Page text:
Defence officials gave little away on Wednesday when asked at Senate estimates whether they knew of any former Australian Defence Force (ADF) personnel being asked to provide military training to China.
Defence secretary Greg Moriarty said his department would inform the police if it suspected any previous members of a breach.
“If we become aware of any potential breaches of Australian law by ex-members of the ADF we will be engaging closely with appropriate law enforcement agencies to provide whatever we can in terms of facts and information,” Mr Moriarty said.
“We will be supporting any investigative work that any other agency undertakes.”
Deputy Defence secretary Celia Perkins said the ADF had been “made aware through engagement with security agencies that former ADF personnel may have been approached to provide military-related training services”, but did not provide further details.
She did not state if any offers to provide training had been accepted by former officers. Neither did she say when the ADF became aware of the approaches, except to confirm it was before the revelations were reported in the media.
Britain’s Ministry of Defence highlighted the concerning issue last month when it said a number of former RAF pilots were being highly paid to provide training for the People’s Liberation Army in China.
Media reports at the time suggested similar approaches could have been made to former Australian pilots and officers.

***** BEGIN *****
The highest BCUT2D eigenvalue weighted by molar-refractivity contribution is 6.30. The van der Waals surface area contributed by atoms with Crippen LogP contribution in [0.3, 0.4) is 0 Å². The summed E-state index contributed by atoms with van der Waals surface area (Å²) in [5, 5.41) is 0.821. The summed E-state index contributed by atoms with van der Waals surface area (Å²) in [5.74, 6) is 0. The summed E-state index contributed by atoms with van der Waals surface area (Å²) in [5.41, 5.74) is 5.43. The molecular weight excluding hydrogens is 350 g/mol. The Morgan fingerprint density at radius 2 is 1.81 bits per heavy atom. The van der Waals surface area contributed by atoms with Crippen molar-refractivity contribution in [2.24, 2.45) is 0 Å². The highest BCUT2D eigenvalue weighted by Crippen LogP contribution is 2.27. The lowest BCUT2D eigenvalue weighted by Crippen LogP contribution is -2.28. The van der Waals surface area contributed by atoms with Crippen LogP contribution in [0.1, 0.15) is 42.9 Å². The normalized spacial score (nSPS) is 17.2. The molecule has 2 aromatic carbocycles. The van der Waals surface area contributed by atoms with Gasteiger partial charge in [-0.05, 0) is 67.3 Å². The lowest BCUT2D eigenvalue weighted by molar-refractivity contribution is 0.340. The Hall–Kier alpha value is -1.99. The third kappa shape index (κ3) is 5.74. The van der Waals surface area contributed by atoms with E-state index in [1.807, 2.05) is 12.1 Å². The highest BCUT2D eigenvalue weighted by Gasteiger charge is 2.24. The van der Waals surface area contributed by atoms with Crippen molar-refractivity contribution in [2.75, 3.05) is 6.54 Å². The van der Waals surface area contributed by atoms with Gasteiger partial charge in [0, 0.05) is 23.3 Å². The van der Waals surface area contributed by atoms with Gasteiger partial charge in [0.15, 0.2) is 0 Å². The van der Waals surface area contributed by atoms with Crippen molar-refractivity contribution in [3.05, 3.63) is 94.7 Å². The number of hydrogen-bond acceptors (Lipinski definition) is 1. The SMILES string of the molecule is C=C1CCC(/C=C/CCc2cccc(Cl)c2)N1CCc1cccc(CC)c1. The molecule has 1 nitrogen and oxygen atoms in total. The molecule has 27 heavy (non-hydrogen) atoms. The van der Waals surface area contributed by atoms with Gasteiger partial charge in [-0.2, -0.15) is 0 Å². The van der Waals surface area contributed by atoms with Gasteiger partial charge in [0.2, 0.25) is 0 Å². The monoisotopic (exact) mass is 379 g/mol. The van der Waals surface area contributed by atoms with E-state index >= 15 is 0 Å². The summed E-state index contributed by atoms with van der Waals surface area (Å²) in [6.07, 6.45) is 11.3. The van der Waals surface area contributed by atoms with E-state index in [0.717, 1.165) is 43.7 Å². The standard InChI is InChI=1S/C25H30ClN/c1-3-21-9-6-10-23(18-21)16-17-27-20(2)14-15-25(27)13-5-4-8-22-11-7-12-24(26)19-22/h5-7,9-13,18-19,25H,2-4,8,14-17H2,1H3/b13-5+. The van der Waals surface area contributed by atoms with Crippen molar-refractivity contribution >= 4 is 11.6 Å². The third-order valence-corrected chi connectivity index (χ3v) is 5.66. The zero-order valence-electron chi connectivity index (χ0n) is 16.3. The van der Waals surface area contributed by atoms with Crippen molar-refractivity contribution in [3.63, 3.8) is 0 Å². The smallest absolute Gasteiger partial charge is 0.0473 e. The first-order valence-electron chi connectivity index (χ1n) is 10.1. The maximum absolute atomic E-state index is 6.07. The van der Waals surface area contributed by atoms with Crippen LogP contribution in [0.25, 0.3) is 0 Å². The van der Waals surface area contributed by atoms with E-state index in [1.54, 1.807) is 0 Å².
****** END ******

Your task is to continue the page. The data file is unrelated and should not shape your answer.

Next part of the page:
The Defence officials said they were still trying to determine how many pilots had been approached by the Chinese.
Defence Minister Richard Marles has ordered the Department of Defence to urgently investigate the matter and review laws relating to the activities of retired military personnel.
“The information provided to me so far presents enough evidence to warrant the need for a detailed examination into the adequacy of current Defence policies and procedures addressing this matter,” Minister Marles said.
Defence’s appearance at estimates has also uncovered that seven MRH-90 Taipan helicopters remain “airworthy” but unused in a Brisbane warehouse because “they have not been able to deliver”.
Army chief Lieutenant-General Simon Stuart said the helicopters’ flying hours had been deliberately reduced ahead of their phase out.
They cost about $48,000 an hour to fly, making the fleet too expensive to operate.
And no-one seems keen to buy them.
The former Coalition government announced last year that Australian military use of the Taipans would end 16 years ahead of their original use-by date.